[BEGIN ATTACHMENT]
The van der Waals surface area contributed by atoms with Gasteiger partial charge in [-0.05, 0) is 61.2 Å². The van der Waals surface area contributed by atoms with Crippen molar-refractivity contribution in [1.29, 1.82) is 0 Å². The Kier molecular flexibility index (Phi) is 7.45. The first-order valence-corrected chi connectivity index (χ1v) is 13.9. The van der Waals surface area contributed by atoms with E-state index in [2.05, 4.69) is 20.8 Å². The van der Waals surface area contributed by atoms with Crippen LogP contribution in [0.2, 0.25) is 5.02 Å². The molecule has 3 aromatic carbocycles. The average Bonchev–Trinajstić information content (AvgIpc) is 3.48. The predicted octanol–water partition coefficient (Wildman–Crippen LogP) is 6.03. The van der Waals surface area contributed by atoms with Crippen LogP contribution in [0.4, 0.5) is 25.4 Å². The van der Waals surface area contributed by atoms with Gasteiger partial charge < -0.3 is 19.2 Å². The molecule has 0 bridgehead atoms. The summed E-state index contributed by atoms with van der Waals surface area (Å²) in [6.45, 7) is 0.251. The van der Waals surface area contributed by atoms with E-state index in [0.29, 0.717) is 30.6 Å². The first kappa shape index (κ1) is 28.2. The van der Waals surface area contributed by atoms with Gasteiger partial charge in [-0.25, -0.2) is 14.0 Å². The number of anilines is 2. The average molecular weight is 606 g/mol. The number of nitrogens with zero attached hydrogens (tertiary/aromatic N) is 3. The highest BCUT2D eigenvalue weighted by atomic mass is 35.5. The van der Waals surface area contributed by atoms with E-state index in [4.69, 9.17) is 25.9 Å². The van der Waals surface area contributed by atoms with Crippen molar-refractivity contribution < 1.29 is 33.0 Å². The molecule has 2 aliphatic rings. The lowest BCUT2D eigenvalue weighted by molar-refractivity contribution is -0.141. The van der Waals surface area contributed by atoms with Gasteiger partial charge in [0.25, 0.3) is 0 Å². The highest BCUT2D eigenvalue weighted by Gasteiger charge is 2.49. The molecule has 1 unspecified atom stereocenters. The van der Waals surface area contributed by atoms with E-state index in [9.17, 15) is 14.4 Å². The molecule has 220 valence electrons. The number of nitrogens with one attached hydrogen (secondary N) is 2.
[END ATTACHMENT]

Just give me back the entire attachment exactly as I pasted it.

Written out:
The van der Waals surface area contributed by atoms with Gasteiger partial charge in [-0.05, 0) is 61.2 Å². The van der Waals surface area contributed by atoms with Crippen molar-refractivity contribution in [1.29, 1.82) is 0 Å². The Kier molecular flexibility index (Phi) is 7.45. The first-order valence-corrected chi connectivity index (χ1v) is 13.9. The van der Waals surface area contributed by atoms with E-state index in [2.05, 4.69) is 20.8 Å². The van der Waals surface area contributed by atoms with Crippen LogP contribution in [0.2, 0.25) is 5.02 Å². The molecule has 3 aromatic carbocycles. The average Bonchev–Trinajstić information content (AvgIpc) is 3.48. The predicted octanol–water partition coefficient (Wildman–Crippen LogP) is 6.03. The van der Waals surface area contributed by atoms with Crippen LogP contribution in [0.4, 0.5) is 25.4 Å². The van der Waals surface area contributed by atoms with Gasteiger partial charge < -0.3 is 19.2 Å². The molecule has 0 bridgehead atoms. The summed E-state index contributed by atoms with van der Waals surface area (Å²) in [6.45, 7) is 0.251. The van der Waals surface area contributed by atoms with E-state index in [0.29, 0.717) is 30.6 Å². The first kappa shape index (κ1) is 28.2. The van der Waals surface area contributed by atoms with Gasteiger partial charge in [-0.25, -0.2) is 14.0 Å². The number of anilines is 2. The average molecular weight is 606 g/mol. The number of nitrogens with zero attached hydrogens (tertiary/aromatic N) is 3. The highest BCUT2D eigenvalue weighted by atomic mass is 35.5. The van der Waals surface area contributed by atoms with E-state index in [4.69, 9.17) is 25.9 Å². The van der Waals surface area contributed by atoms with Crippen molar-refractivity contribution < 1.29 is 33.0 Å². The molecule has 2 aliphatic rings. The lowest BCUT2D eigenvalue weighted by molar-refractivity contribution is -0.141. The van der Waals surface area contributed by atoms with Gasteiger partial charge in [0.25, 0.3) is 0 Å². The highest BCUT2D eigenvalue weighted by Gasteiger charge is 2.49. The molecule has 1 unspecified atom stereocenters. The van der Waals surface area contributed by atoms with E-state index in [9.17, 15) is 14.4 Å². The molecule has 220 valence electrons. The number of nitrogens with one attached hydrogen (secondary N) is 2.